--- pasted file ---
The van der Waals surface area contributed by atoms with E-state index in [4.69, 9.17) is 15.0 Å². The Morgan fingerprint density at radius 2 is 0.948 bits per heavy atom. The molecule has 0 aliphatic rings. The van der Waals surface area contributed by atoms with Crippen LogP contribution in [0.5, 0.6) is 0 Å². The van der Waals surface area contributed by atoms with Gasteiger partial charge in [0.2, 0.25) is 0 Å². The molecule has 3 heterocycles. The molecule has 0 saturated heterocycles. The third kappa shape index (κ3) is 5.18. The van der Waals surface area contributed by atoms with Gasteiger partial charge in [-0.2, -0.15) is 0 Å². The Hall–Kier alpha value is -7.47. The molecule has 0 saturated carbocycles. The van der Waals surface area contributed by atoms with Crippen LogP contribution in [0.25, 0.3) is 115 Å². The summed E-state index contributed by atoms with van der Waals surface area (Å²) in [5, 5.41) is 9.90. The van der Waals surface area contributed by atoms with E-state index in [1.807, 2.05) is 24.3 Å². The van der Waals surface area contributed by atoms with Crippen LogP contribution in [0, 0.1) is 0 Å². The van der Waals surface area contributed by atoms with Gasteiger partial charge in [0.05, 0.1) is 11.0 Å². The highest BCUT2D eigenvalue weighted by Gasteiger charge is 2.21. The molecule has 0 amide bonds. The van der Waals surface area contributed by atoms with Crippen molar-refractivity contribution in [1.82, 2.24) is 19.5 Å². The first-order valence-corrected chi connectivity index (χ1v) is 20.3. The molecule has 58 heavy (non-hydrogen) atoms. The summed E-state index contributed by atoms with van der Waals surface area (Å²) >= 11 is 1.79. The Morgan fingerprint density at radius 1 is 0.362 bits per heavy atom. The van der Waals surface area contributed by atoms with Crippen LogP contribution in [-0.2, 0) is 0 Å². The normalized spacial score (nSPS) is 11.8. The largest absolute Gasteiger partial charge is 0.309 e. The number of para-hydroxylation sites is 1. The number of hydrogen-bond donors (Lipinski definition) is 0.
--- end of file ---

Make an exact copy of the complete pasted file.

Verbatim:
The van der Waals surface area contributed by atoms with E-state index in [4.69, 9.17) is 15.0 Å². The Morgan fingerprint density at radius 2 is 0.948 bits per heavy atom. The molecule has 0 aliphatic rings. The van der Waals surface area contributed by atoms with Crippen LogP contribution in [0.5, 0.6) is 0 Å². The van der Waals surface area contributed by atoms with Gasteiger partial charge in [0.2, 0.25) is 0 Å². The molecule has 3 heterocycles. The molecule has 0 saturated heterocycles. The third kappa shape index (κ3) is 5.18. The van der Waals surface area contributed by atoms with Gasteiger partial charge in [-0.2, -0.15) is 0 Å². The Hall–Kier alpha value is -7.47. The molecule has 0 saturated carbocycles. The van der Waals surface area contributed by atoms with Crippen LogP contribution in [0.25, 0.3) is 115 Å². The summed E-state index contributed by atoms with van der Waals surface area (Å²) in [5, 5.41) is 9.90. The van der Waals surface area contributed by atoms with E-state index in [1.807, 2.05) is 24.3 Å². The van der Waals surface area contributed by atoms with Crippen LogP contribution in [0, 0.1) is 0 Å². The van der Waals surface area contributed by atoms with Gasteiger partial charge in [0.05, 0.1) is 11.0 Å². The highest BCUT2D eigenvalue weighted by Gasteiger charge is 2.21. The molecule has 0 amide bonds. The van der Waals surface area contributed by atoms with Crippen molar-refractivity contribution in [1.82, 2.24) is 19.5 Å². The first-order valence-corrected chi connectivity index (χ1v) is 20.3. The molecule has 58 heavy (non-hydrogen) atoms. The summed E-state index contributed by atoms with van der Waals surface area (Å²) >= 11 is 1.79. The Morgan fingerprint density at radius 1 is 0.362 bits per heavy atom. The van der Waals surface area contributed by atoms with Crippen LogP contribution in [-0.2, 0) is 0 Å². The normalized spacial score (nSPS) is 11.8. The largest absolute Gasteiger partial charge is 0.309 e. The number of para-hydroxylation sites is 1. The number of hydrogen-bond donors (Lipinski definition) is 0.